Unease among Brazil’s farmers as Congress votes on GM terminator seeds
Brazil is set to break a global moratorium on genetically-modified “terminator” seeds, which are said to threaten the livelihoods of millions of small farmers around the world.
The sterile or “suicide” seeds are produced by means of genetic use restriction technology, which makes crops die off after one harvest without producing offspring. As a result, farmers have to buy new seeds for each planting, which reduces their self-sufficiency and makes them dependent on major seed and chemical companies.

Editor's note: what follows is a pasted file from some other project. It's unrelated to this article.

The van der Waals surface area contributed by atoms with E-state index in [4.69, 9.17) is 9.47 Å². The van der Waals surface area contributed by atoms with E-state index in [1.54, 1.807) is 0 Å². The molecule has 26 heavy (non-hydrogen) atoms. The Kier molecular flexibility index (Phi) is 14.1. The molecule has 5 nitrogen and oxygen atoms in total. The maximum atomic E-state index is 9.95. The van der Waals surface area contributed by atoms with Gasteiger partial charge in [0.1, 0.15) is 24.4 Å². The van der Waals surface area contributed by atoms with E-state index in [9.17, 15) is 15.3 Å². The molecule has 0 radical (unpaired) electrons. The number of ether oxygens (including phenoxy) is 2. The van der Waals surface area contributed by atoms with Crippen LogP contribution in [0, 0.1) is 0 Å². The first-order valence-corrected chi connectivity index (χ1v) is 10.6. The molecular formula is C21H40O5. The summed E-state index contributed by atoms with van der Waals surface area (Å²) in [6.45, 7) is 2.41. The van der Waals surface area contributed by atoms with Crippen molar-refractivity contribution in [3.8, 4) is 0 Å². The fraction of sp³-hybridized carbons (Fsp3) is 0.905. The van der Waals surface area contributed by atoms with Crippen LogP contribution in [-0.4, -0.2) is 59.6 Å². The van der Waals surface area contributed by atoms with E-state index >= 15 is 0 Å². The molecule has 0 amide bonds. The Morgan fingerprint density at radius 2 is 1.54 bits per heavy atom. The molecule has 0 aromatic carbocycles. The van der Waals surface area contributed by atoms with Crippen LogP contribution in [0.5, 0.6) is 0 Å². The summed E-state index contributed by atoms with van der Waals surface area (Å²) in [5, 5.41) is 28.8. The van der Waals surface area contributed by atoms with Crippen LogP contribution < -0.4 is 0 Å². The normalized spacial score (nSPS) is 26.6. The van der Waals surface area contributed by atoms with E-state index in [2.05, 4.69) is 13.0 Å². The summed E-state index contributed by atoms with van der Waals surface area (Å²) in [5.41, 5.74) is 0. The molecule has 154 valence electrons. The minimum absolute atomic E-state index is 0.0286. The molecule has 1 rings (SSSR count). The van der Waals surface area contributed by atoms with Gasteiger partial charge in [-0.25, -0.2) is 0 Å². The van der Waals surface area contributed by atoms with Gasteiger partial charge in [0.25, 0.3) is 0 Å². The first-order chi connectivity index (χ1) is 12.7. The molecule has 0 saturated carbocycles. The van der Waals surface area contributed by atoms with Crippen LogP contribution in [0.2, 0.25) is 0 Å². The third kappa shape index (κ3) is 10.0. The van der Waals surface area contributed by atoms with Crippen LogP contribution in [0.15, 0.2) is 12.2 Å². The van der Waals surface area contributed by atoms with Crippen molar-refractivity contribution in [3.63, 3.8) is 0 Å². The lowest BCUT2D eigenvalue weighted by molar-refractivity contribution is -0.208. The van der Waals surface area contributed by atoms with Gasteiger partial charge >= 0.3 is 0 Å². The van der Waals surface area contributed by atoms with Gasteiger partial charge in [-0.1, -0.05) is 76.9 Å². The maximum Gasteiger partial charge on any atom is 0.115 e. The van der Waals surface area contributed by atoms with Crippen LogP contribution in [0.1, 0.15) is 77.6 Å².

Environmentalists fear that any such move by Brazil – one of the biggest agricultural producers on the planet – could produce a domino effect that would result in the worldwide adoption of the controversial technology.
Major seed and chemical companies, which together own more than 60% of the global seed market, all have patents on terminator seed technologies. However, in the 1990s they agreed not to employ the technique after a global outcry by small farmers, indigenous groups and civil society groups.